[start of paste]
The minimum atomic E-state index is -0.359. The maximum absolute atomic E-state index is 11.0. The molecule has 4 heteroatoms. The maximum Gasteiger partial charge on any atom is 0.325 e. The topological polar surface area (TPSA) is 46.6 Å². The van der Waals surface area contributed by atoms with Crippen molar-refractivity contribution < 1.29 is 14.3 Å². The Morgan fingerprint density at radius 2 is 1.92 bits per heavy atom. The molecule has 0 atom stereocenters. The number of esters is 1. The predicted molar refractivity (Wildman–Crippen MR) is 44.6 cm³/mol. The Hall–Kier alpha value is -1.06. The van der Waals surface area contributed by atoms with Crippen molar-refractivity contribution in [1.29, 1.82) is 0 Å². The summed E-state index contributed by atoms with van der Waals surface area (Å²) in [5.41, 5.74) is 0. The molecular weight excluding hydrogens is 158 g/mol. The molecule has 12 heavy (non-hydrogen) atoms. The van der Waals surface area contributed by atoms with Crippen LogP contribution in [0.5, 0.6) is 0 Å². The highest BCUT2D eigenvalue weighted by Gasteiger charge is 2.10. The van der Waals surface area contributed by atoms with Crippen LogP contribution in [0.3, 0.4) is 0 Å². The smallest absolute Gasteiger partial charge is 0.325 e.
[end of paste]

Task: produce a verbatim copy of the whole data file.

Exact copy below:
The minimum atomic E-state index is -0.359. The maximum absolute atomic E-state index is 11.0. The molecule has 4 heteroatoms. The maximum Gasteiger partial charge on any atom is 0.325 e. The topological polar surface area (TPSA) is 46.6 Å². The van der Waals surface area contributed by atoms with Crippen molar-refractivity contribution < 1.29 is 14.3 Å². The Morgan fingerprint density at radius 2 is 1.92 bits per heavy atom. The molecule has 0 atom stereocenters. The number of esters is 1. The predicted molar refractivity (Wildman–Crippen MR) is 44.6 cm³/mol. The Hall–Kier alpha value is -1.06. The van der Waals surface area contributed by atoms with Crippen molar-refractivity contribution in [1.29, 1.82) is 0 Å². The summed E-state index contributed by atoms with van der Waals surface area (Å²) in [5.41, 5.74) is 0. The molecular weight excluding hydrogens is 158 g/mol. The molecule has 12 heavy (non-hydrogen) atoms. The van der Waals surface area contributed by atoms with Crippen LogP contribution in [0.5, 0.6) is 0 Å². The highest BCUT2D eigenvalue weighted by Gasteiger charge is 2.10. The van der Waals surface area contributed by atoms with Crippen LogP contribution in [0.3, 0.4) is 0 Å². The smallest absolute Gasteiger partial charge is 0.325 e.